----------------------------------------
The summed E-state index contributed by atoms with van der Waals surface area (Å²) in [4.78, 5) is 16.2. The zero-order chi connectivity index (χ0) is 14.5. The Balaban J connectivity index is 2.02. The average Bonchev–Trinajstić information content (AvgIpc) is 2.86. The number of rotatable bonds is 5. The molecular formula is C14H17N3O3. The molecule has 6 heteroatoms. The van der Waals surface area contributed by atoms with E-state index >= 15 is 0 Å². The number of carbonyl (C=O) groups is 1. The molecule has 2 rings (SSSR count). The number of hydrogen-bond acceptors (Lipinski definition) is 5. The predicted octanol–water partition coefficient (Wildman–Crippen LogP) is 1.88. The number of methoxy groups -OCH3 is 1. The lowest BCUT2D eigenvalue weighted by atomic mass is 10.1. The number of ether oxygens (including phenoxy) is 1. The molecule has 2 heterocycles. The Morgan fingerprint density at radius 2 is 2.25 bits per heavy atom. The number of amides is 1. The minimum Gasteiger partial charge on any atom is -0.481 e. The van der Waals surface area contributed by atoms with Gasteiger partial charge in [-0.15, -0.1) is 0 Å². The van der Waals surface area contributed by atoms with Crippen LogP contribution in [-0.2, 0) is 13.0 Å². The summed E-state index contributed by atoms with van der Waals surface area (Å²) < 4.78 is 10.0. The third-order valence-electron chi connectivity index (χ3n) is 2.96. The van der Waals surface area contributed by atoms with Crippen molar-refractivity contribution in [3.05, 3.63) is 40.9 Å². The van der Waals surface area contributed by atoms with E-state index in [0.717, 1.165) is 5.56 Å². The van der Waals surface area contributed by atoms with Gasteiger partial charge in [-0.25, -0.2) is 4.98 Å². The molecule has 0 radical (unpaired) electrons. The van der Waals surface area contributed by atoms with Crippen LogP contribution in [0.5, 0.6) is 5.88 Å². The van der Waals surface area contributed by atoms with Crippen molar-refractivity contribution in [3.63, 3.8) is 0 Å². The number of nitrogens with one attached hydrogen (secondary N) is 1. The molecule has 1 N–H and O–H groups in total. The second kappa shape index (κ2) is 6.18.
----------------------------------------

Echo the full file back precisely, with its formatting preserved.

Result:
The summed E-state index contributed by atoms with van der Waals surface area (Å²) in [4.78, 5) is 16.2. The zero-order chi connectivity index (χ0) is 14.5. The Balaban J connectivity index is 2.02. The average Bonchev–Trinajstić information content (AvgIpc) is 2.86. The number of rotatable bonds is 5. The molecular formula is C14H17N3O3. The molecule has 6 heteroatoms. The van der Waals surface area contributed by atoms with E-state index >= 15 is 0 Å². The number of carbonyl (C=O) groups is 1. The molecule has 2 rings (SSSR count). The number of hydrogen-bond acceptors (Lipinski definition) is 5. The predicted octanol–water partition coefficient (Wildman–Crippen LogP) is 1.88. The number of methoxy groups -OCH3 is 1. The lowest BCUT2D eigenvalue weighted by atomic mass is 10.1. The number of ether oxygens (including phenoxy) is 1. The molecule has 2 heterocycles. The Morgan fingerprint density at radius 2 is 2.25 bits per heavy atom. The number of amides is 1. The minimum Gasteiger partial charge on any atom is -0.481 e. The van der Waals surface area contributed by atoms with Gasteiger partial charge in [-0.15, -0.1) is 0 Å². The van der Waals surface area contributed by atoms with Crippen LogP contribution in [-0.2, 0) is 13.0 Å². The summed E-state index contributed by atoms with van der Waals surface area (Å²) < 4.78 is 10.0. The third-order valence-electron chi connectivity index (χ3n) is 2.96. The van der Waals surface area contributed by atoms with Crippen molar-refractivity contribution in [3.05, 3.63) is 40.9 Å². The van der Waals surface area contributed by atoms with E-state index in [0.717, 1.165) is 5.56 Å². The van der Waals surface area contributed by atoms with Gasteiger partial charge in [-0.25, -0.2) is 4.98 Å². The molecule has 0 radical (unpaired) electrons. The van der Waals surface area contributed by atoms with Crippen LogP contribution in [0.5, 0.6) is 5.88 Å². The van der Waals surface area contributed by atoms with Crippen molar-refractivity contribution in [3.63, 3.8) is 0 Å². The number of nitrogens with one attached hydrogen (secondary N) is 1. The molecule has 1 N–H and O–H groups in total. The second kappa shape index (κ2) is 6.18.